Jim Griffith’s book, “Hecho a Mano: The Traditional Arts of Tucson’s Mexican American Community”, includes several examples of evolving traditions—art forms that became reinterpreted as they crossed borders.
For more than 40 years, Tucson based-Folklorist and Anthropologist James “Big Jim” Griffith has explored the customs and traditions found throughout the US-Mexico Border. His passion and commitment to the region led to the founding of the Southwest Folklore Center at the University of Arizona and the “Tucson Meet Yourself” festival, a celebration of Tucson’s ethnic and cultural diversity, annually attracting crowds of more than 100,000 people. In 2011, “Big Jim” was honored for his lifetime achievements by the National Endowment for the Arts with the Bess Lomax Hawes Fellowship –which “recognizes an individual who has made a significant contribution to the preservation and awareness of cultural heritage.”
Jim Griffith was born in Santa Barbara, California, and came to Tucson in 1955 to attend the University of Arizona. He has considered himself a permanent Tucson resident since 1963. He loves Southern Arizona and has said, “I guess I’ll stay in Tucson as long as it gets worse slower than other places.”
He received all three of his degrees from the University of Arizona, the Ph.D. in cultural anthropology and art history in 1973. From 1979 until his retirement in 1998 he ran the University’s Southwest Folklore Center. He is currently a Research Associate at the Center.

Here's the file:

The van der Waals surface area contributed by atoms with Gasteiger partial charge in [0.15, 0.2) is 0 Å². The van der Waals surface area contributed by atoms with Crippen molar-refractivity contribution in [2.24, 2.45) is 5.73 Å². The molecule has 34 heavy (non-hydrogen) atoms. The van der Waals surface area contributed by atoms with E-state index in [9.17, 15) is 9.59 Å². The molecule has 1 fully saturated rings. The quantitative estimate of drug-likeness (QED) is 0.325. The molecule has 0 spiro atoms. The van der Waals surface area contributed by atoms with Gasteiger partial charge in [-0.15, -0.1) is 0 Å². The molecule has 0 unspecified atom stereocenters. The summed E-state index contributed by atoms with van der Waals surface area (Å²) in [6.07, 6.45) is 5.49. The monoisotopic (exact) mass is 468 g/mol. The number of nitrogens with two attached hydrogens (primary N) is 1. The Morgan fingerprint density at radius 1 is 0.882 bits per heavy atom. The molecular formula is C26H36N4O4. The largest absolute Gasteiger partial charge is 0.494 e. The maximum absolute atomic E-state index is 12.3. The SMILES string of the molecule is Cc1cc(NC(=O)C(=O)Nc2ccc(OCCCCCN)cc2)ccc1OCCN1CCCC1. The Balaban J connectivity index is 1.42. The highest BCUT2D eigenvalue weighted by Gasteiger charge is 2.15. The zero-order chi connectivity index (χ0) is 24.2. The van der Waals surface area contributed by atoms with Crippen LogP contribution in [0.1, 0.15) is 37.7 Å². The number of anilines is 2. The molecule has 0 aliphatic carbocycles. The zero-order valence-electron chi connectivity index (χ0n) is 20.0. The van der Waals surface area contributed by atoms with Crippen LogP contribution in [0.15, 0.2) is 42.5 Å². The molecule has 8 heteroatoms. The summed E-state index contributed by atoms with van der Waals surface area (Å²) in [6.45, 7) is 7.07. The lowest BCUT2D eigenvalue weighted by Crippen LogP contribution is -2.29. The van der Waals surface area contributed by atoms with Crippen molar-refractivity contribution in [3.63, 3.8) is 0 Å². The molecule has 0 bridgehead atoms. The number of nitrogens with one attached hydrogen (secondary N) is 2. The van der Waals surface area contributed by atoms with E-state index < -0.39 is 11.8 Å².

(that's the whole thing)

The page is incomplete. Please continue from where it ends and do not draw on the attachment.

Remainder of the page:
Griffith has written seven books on Southern Arizona and Northern Mexico folk arts, traditions and religious art. He has been honored by several literary societies and includes such awards as the 2005 Henry Glassie Award and the 2009 Pima County Library Lifetime Achievement Award. He is currently researching for a book on the religious art of Sonora, and finishing a guide to regional folklore.
His newest book, A Border Runs Through It: Journeys in Regional History and Folklore, has just been published by Rio Nuevo Publishers.
Big Jim is also an accomplished and award-winning banjo player. He recorded Dixie Cowboy, a CD collection of bluegrass and folk tunes, and also collected the songs and wrote the liner notes for the CD Heroes and Horses: Corridos of the Arizona-Sonora Borderlands.
Jim Griffith’s professional commitment has always been to try to understand the cultures of this part of the border, and to pass along that understanding, as respectfully and accurately as possible, to the general public.
-Bio courtesy of Tucson Meet Yourself
Additional Audio: Jim describes rural “boundary art” of Southern Arizona
Additional Audio: Jim describes a Tohono O’odham story that has become culturally reinterpreted
Additional Audio: Jim describes the evolution of a favorite southwestern dish
Click here for the book, “Hecho a Mano: The Traditional Arts of Tucson’s Mexican American Community” at Amazon.